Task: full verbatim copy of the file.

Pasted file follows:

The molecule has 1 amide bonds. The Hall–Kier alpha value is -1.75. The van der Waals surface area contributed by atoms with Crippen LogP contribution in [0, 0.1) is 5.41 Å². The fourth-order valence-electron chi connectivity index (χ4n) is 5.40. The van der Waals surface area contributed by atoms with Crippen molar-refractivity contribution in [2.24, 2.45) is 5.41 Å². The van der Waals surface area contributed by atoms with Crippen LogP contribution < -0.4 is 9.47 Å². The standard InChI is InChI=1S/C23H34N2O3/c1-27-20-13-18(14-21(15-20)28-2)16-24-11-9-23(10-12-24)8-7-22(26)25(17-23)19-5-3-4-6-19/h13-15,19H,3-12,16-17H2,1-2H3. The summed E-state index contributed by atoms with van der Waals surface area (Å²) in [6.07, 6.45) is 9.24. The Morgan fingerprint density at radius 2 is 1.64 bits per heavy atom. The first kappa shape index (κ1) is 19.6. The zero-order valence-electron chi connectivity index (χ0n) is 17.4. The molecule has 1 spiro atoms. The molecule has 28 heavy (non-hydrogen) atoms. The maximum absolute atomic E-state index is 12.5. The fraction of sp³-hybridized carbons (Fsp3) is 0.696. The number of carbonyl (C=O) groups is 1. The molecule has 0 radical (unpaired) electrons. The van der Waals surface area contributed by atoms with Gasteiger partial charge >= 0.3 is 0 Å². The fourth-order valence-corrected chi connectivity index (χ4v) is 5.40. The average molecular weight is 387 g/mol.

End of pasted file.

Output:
The molecule has 1 amide bonds. The Hall–Kier alpha value is -1.75. The van der Waals surface area contributed by atoms with Crippen LogP contribution in [0, 0.1) is 5.41 Å². The fourth-order valence-electron chi connectivity index (χ4n) is 5.40. The van der Waals surface area contributed by atoms with Crippen molar-refractivity contribution in [2.24, 2.45) is 5.41 Å². The van der Waals surface area contributed by atoms with Crippen LogP contribution < -0.4 is 9.47 Å². The standard InChI is InChI=1S/C23H34N2O3/c1-27-20-13-18(14-21(15-20)28-2)16-24-11-9-23(10-12-24)8-7-22(26)25(17-23)19-5-3-4-6-19/h13-15,19H,3-12,16-17H2,1-2H3. The summed E-state index contributed by atoms with van der Waals surface area (Å²) in [6.07, 6.45) is 9.24. The Morgan fingerprint density at radius 2 is 1.64 bits per heavy atom. The first kappa shape index (κ1) is 19.6. The zero-order valence-electron chi connectivity index (χ0n) is 17.4. The molecule has 1 spiro atoms. The molecule has 28 heavy (non-hydrogen) atoms. The maximum absolute atomic E-state index is 12.5. The fraction of sp³-hybridized carbons (Fsp3) is 0.696. The number of carbonyl (C=O) groups is 1. The molecule has 0 radical (unpaired) electrons. The van der Waals surface area contributed by atoms with Gasteiger partial charge >= 0.3 is 0 Å². The fourth-order valence-corrected chi connectivity index (χ4v) is 5.40. The average molecular weight is 387 g/mol.